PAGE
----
DALLAS -- As anticipated, free-agent first baseman Derrek Lee rejected the Pirates' arbitration offer. The deadline for Lee to make a decision was midnight ET on Wednesday.

The Pirates had been anticipating such a decision, aware that Lee was likely going to let Albert Pujols and Prince Fielder sign before he did.

General manager Neal Huntington has said that the Pirates will continue to communicate with Lee if the interest is mutual. Lee, 36, is still viewed as an ideal candidate to step in as the Pirates' everyday first baseman in 2011. In 28 games, he hit .337 for the club after being traded over from Baltimore.

If the Pirates are unable to re-sign Lee, they will likely go with a platoon of Garrett Jones and Nick Evans or Jake Fox at first base in 2012. Also, the club would be in line to receive a compensation pick in the 2012 First-Year Player Draft. That selection would come between the Draft's first and second rounds.

Ohlendorf released, spot open for Rule 5 pick

DALLAS -- Ross Ohlendorf has joined the pool of free-agent pitchers after being released by the Pirates late Wednesday night.

By removing Ohlendorf from the 40-man roster, the Pirates now have the option of selecting a player in Thursday's Rule 5 Draft. Pittsburgh has the eighth selection in the Draft, which will begin at 10 a.m. ET and wrap up the Winter Meetings.

Ohlendorf seemed an unlikely candidate to be a part of the Pirates' 2012 plans after enduring a second straight dismal season on the mound. After finishing 1-11 with a 4.07 ERA in 2010, Ohlendorf won just one game and posted an 8.15 ERA in nine starts last season.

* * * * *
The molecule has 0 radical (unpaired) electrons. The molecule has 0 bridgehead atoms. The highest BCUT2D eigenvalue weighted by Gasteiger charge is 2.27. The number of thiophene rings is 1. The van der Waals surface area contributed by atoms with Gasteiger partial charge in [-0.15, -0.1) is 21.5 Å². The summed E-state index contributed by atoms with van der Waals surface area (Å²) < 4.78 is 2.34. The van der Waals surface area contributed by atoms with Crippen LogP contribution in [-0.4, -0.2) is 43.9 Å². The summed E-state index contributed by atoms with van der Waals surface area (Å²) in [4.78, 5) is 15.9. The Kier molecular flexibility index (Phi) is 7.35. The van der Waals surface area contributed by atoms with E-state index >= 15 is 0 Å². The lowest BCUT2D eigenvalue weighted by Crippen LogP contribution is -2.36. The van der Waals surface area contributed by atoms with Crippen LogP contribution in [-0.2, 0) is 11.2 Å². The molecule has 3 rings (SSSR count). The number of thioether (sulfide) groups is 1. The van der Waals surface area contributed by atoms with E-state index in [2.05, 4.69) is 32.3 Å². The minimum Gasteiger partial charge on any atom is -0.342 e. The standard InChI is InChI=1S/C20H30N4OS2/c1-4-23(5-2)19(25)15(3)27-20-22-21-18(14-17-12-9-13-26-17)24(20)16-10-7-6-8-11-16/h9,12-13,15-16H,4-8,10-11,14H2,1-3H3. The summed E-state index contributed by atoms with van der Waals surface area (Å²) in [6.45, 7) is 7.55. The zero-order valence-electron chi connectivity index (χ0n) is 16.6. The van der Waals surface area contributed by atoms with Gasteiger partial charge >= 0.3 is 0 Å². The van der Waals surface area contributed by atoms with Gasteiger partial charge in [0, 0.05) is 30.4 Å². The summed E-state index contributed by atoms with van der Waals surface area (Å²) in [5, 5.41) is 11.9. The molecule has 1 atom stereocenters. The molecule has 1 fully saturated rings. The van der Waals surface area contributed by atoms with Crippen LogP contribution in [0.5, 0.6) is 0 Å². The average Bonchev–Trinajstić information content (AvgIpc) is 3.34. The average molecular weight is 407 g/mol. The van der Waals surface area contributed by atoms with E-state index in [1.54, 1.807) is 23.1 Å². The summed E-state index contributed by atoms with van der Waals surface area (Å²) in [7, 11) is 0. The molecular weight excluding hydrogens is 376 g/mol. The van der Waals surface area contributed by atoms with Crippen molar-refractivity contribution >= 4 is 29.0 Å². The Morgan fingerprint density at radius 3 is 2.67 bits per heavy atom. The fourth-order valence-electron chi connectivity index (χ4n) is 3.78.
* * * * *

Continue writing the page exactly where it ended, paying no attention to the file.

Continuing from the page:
He spent much of 2011 on the disabled list while recovering from a right shoulder strain. In 2010, it was shoulder and back issues that put Ohlendorf on the DL.

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While the Pirates still believe Ohlendorf is better than his recent results would suggest, he was going to be owed more than the Pirates were willing to pay if the club offered him arbitration. Arbitration-eligible for the second year, Ohlendorf would have been guaranteed at least 80 percent of his 2011 salary, which was $2.025 million.

Pittsburgh was going to have to make a decision by midnight ET on Monday about whether the club was willing to go the arbitration route with the 29-year-old right-hander. The Pirates still have another eight arbitration-eligible players to make a decision about before next week's deadline.

Ohlendorf has been in the organization since arriving as part of a 2008 Trade Deadline deal with the Yankees. He won 11 games and made 29 starts for Pittsburgh in '09.

Role player Ciriaco designated for assignment

DALLAS -- The Pirates cut ties with utility infielder Pedro Ciriaco on Wednesday, designating him for assignment in order to open up a roster spot for the organization's newest free-agent additions.

Because of the timing of the roster move, the Pirates will have to release Ciriaco if they cannot trade him by next Monday's deadline to tender contracts to arbitration-eligible players. The same course of action will also have to be taken with catcher Jason Jaramillo, who was also designated for assignment on Wednesday.

Ciriaco offered the Pirates the flexibility to play all across the infield and even in the outfield, though the 26-year-old Dominican native was never expected to be in competition for more than a backup role.

Though Ciriaco was one of the stronger defensive Major League-ready infielders in the organization, the Pirates are confident they have ample options to serve in a backup role next year. That group includes Chase d'Arnaud, Josh Harrison, Matt Hague and Jordy Mercer. Non-roster invitees Nick Evans and Jake Fox are in the mix, too.

The Pirates also continue to look externally for other potential infield options. Not included among those is Wilson Betemit, despite reports to the contrary.

Ciriaco, who was called up from Triple-A six separate times last season, had 10 hits in 33 at-bats with the Pirates. He has appeared in 31 Major League games in parts of two seasons.

"We fully expect to see Pedro in the big leagues somewhere next year," general manager Neal Huntington said. "We felt that our internal options gave us the depth and our roster decisions are getting more and more difficult every time. That's a good thing."